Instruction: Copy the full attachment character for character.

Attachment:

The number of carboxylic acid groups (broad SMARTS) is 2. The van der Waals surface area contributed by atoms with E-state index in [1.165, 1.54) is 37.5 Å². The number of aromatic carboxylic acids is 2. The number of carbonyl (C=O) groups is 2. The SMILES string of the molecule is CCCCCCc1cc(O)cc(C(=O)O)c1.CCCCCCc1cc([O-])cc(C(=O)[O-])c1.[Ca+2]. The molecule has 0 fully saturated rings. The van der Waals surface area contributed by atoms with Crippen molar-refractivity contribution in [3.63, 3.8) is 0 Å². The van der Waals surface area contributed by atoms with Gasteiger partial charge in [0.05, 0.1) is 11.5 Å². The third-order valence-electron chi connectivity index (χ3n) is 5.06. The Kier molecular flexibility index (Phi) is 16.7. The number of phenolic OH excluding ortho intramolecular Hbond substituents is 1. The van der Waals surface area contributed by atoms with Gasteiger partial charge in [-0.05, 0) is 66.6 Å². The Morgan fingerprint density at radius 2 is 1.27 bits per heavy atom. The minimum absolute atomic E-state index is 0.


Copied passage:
The number of carboxylic acid groups (broad SMARTS) is 2. The van der Waals surface area contributed by atoms with E-state index in [1.165, 1.54) is 37.5 Å². The number of aromatic carboxylic acids is 2. The number of carbonyl (C=O) groups is 2. The SMILES string of the molecule is CCCCCCc1cc(O)cc(C(=O)O)c1.CCCCCCc1cc([O-])cc(C(=O)[O-])c1.[Ca+2]. The molecule has 0 fully saturated rings. The van der Waals surface area contributed by atoms with Crippen molar-refractivity contribution in [3.63, 3.8) is 0 Å². The van der Waals surface area contributed by atoms with Gasteiger partial charge in [0.05, 0.1) is 11.5 Å². The third-order valence-electron chi connectivity index (χ3n) is 5.06. The Kier molecular flexibility index (Phi) is 16.7. The number of phenolic OH excluding ortho intramolecular Hbond substituents is 1. The van der Waals surface area contributed by atoms with Gasteiger partial charge in [-0.05, 0) is 66.6 Å². The Morgan fingerprint density at radius 2 is 1.27 bits per heavy atom. The minimum absolute atomic E-state index is 0.